Second, Beowulf is ‘right next door’ to Manticore and the Harringtons isn’t the only Manticorian family to have connections with Beowulfians.
Third, David Weber has stated that there are very good relations between the Government of Beowulf and the Manticore Government.
It is extremely likely that Beowulf and its people don’t share the standard attitude (ie Manticorians are neobarbs) of the Solarian League.
So IMO the Beowulfians would put the blame for any deaths of their fellow Beowulfians onto Byng not onto Manticore.
Beowulf is bound to find out about the stuff that Zilwicki and Cachet discovered on Mesa. Beowulf hates Manpower and Mesa, and when they hear the name Detweiler, they will go bonkers. I am willing to bet a 6 pack of Mojave Gold that they will quit the League in an eyeflick.
It hasn’t been stated that the Alignment wants to break the League up. After all why destroy one large super government if it means you just have to establish another to accomplish your own ends. Better to co-opt the existing government and make it into what you want it to be. Plans for the League may be to keep it together while Manticore begins disassembling it.
As For Beowulf once they here about the Alignment and Detweiler then they will most likely secede from the League and turn their system defense force into a real navy. And with the Very good relationship between Manticore and Beowulf, all sorts of Technical goodies might be available for that transformation (or even right at this immediate moment for that matter).
As for Beowulf citizens on Byng’s ship, DW has already mentioned that most of the navy personnel is drawn from protectorate and verge systems, and that they have no real loyalty to the League. Most Citizens in the League have loyalty to their planet, and not the League as a whole, so more likely those citizens would be members of the various system defense forces.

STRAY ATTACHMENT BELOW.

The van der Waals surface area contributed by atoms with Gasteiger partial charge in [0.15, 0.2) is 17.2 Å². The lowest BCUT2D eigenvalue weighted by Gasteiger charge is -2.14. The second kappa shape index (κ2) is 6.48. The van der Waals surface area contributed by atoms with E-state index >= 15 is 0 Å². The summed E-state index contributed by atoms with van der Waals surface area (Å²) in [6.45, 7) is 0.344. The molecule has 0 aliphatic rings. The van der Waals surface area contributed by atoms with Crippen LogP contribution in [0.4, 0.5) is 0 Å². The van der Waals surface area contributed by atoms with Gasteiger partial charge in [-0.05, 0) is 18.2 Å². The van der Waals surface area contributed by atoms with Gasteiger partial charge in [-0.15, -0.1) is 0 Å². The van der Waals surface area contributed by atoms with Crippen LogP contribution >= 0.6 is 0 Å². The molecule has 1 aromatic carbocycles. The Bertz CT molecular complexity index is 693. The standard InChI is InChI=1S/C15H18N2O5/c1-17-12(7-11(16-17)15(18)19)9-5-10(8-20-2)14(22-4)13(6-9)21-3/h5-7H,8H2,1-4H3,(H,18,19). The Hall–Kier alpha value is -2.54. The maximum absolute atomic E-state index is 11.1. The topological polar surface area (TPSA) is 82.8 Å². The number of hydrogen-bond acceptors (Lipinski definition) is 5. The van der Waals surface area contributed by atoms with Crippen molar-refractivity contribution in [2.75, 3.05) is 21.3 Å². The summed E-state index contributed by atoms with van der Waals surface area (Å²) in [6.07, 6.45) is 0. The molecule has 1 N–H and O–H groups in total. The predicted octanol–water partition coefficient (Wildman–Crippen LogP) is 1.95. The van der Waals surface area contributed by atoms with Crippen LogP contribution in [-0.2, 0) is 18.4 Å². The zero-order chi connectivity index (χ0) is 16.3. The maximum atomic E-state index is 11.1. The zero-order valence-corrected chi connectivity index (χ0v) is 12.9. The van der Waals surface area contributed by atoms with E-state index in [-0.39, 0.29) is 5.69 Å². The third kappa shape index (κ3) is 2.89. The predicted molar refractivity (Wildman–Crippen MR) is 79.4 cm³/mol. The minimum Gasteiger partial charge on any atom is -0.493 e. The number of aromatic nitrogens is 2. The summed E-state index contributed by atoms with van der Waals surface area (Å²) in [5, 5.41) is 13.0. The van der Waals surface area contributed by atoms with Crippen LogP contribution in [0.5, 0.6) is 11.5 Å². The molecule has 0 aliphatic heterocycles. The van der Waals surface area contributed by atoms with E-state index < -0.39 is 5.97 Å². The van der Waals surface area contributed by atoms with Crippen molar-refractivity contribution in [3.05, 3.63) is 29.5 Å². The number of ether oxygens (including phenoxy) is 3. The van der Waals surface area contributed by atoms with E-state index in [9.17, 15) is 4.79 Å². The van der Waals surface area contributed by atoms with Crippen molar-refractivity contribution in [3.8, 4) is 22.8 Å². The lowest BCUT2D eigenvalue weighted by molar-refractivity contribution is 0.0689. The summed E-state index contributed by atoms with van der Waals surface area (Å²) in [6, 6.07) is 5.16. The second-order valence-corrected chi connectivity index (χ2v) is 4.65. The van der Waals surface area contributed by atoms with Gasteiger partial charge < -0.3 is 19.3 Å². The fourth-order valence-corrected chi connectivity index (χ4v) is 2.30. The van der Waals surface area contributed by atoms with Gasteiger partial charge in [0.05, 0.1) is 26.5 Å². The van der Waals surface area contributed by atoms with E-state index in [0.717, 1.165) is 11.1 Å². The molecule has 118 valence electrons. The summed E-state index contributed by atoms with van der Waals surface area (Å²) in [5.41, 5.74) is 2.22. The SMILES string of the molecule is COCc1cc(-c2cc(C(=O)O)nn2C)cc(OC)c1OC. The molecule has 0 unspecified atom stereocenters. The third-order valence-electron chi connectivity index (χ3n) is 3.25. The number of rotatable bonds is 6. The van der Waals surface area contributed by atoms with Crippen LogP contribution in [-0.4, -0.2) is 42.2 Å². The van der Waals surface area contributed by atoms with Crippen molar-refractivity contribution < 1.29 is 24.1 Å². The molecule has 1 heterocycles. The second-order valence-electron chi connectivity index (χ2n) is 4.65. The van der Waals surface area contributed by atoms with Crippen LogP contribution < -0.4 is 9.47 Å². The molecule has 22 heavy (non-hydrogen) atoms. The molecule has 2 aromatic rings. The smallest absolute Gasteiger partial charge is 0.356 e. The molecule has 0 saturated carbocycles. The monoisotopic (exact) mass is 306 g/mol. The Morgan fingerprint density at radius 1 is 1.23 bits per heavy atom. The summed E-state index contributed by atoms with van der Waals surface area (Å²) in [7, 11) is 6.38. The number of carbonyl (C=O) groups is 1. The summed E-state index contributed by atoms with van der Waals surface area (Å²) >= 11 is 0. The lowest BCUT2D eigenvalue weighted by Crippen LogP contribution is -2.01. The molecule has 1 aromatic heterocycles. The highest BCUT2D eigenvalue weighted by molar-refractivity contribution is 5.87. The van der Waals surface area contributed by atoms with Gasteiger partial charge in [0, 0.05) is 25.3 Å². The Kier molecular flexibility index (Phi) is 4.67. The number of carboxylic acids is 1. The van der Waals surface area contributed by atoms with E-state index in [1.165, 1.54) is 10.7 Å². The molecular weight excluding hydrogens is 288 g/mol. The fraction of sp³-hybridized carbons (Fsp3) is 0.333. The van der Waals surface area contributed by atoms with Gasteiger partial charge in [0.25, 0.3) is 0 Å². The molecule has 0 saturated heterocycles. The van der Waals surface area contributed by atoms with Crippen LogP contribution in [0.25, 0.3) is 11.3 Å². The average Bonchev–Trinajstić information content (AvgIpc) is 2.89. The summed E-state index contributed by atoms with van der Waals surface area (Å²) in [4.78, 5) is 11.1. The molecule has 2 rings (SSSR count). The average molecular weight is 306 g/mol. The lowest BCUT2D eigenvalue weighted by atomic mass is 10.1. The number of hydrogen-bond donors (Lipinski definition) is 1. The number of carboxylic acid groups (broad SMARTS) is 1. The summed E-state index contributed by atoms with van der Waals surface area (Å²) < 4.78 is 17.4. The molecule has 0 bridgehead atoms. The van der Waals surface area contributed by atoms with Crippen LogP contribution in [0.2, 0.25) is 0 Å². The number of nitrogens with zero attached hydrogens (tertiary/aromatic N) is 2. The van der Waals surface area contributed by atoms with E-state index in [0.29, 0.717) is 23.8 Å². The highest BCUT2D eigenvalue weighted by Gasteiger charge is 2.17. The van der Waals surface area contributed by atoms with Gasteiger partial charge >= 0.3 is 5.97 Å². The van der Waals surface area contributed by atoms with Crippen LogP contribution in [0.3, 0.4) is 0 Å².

@14 John Roth.
Damn, it’s pretty hard when you’ve read MoH to know what you can say on matters covered in several books without spoiling anything signifiant.
We’re both right. While the Alignement’s ultimate objective is indeed to impose to everyone their view of the universe, they have to aquire control of civilised space to do it. And the destruction of the SL as a nation is a big part of this strategy for control.
@18 From your analysis I would say that indeed Beowulf and Manticore will ally with one another, and since Beowulf is a leader in hyperphysics, among other sciences, there is a strong likelihood that Herlander Simoes will end up there. If he does, the secret of the Alignment’s hyperspace drives will soon be available to all. But not overnight, I think.